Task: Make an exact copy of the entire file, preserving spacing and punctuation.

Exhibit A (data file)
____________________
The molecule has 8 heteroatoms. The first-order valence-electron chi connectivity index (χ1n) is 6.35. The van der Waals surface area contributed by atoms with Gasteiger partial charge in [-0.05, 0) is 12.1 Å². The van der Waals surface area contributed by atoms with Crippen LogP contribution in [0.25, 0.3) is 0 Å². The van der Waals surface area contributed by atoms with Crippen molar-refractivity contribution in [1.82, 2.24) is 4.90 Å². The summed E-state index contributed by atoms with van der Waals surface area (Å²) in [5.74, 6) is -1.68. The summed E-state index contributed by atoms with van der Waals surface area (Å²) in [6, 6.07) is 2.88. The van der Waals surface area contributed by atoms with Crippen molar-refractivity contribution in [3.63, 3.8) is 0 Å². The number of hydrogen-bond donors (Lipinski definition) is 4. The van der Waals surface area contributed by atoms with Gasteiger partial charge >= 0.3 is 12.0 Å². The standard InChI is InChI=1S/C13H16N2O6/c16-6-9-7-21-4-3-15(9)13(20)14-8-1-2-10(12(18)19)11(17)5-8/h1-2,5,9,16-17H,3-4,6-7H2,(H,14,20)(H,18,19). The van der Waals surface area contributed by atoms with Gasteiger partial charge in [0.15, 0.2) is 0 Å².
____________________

The molecule has 8 heteroatoms. The first-order valence-electron chi connectivity index (χ1n) is 6.35. The van der Waals surface area contributed by atoms with Gasteiger partial charge in [-0.05, 0) is 12.1 Å². The van der Waals surface area contributed by atoms with Crippen LogP contribution in [0.25, 0.3) is 0 Å². The van der Waals surface area contributed by atoms with Crippen molar-refractivity contribution in [1.82, 2.24) is 4.90 Å². The summed E-state index contributed by atoms with van der Waals surface area (Å²) in [5.74, 6) is -1.68. The summed E-state index contributed by atoms with van der Waals surface area (Å²) in [6, 6.07) is 2.88. The van der Waals surface area contributed by atoms with Crippen molar-refractivity contribution in [3.63, 3.8) is 0 Å². The number of hydrogen-bond donors (Lipinski definition) is 4. The van der Waals surface area contributed by atoms with Gasteiger partial charge >= 0.3 is 12.0 Å². The standard InChI is InChI=1S/C13H16N2O6/c16-6-9-7-21-4-3-15(9)13(20)14-8-1-2-10(12(18)19)11(17)5-8/h1-2,5,9,16-17H,3-4,6-7H2,(H,14,20)(H,18,19). The van der Waals surface area contributed by atoms with Gasteiger partial charge in [0.15, 0.2) is 0 Å².